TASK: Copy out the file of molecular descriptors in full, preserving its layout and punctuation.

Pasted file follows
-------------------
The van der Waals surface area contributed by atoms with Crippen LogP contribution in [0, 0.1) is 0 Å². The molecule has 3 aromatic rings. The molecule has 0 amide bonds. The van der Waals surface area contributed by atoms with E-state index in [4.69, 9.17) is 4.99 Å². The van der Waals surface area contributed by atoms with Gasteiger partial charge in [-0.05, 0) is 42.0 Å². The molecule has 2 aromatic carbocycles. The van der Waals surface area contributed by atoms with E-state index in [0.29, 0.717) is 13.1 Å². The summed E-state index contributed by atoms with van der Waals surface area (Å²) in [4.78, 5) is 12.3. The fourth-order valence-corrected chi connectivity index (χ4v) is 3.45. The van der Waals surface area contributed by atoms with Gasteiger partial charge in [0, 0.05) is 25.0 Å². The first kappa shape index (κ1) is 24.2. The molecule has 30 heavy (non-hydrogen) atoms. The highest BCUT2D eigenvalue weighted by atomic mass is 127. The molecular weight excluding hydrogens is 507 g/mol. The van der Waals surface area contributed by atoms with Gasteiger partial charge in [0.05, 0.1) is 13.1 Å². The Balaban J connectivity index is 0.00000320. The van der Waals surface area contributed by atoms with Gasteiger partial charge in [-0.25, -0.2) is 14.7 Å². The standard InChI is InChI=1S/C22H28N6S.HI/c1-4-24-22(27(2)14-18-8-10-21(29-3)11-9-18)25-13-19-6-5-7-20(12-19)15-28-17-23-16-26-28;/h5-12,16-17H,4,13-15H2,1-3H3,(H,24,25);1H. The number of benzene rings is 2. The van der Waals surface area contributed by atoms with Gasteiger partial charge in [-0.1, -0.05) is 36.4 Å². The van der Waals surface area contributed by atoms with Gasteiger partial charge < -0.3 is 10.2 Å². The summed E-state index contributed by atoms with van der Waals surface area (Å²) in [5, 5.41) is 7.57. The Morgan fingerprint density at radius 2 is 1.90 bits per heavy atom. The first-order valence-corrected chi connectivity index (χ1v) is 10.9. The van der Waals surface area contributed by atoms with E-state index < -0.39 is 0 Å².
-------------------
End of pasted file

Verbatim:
The van der Waals surface area contributed by atoms with Crippen LogP contribution in [0, 0.1) is 0 Å². The molecule has 3 aromatic rings. The molecule has 0 amide bonds. The van der Waals surface area contributed by atoms with E-state index in [4.69, 9.17) is 4.99 Å². The van der Waals surface area contributed by atoms with Gasteiger partial charge in [-0.05, 0) is 42.0 Å². The molecule has 2 aromatic carbocycles. The van der Waals surface area contributed by atoms with E-state index in [0.29, 0.717) is 13.1 Å². The summed E-state index contributed by atoms with van der Waals surface area (Å²) in [4.78, 5) is 12.3. The fourth-order valence-corrected chi connectivity index (χ4v) is 3.45. The van der Waals surface area contributed by atoms with Gasteiger partial charge in [0, 0.05) is 25.0 Å². The first kappa shape index (κ1) is 24.2. The molecule has 30 heavy (non-hydrogen) atoms. The highest BCUT2D eigenvalue weighted by atomic mass is 127. The molecular weight excluding hydrogens is 507 g/mol. The van der Waals surface area contributed by atoms with Gasteiger partial charge in [0.05, 0.1) is 13.1 Å². The Balaban J connectivity index is 0.00000320. The van der Waals surface area contributed by atoms with Gasteiger partial charge in [-0.25, -0.2) is 14.7 Å². The standard InChI is InChI=1S/C22H28N6S.HI/c1-4-24-22(27(2)14-18-8-10-21(29-3)11-9-18)25-13-19-6-5-7-20(12-19)15-28-17-23-16-26-28;/h5-12,16-17H,4,13-15H2,1-3H3,(H,24,25);1H. The number of benzene rings is 2. The van der Waals surface area contributed by atoms with Gasteiger partial charge in [-0.1, -0.05) is 36.4 Å². The van der Waals surface area contributed by atoms with Gasteiger partial charge < -0.3 is 10.2 Å². The summed E-state index contributed by atoms with van der Waals surface area (Å²) in [5, 5.41) is 7.57. The Morgan fingerprint density at radius 2 is 1.90 bits per heavy atom. The first-order valence-corrected chi connectivity index (χ1v) is 10.9. The van der Waals surface area contributed by atoms with E-state index < -0.39 is 0 Å².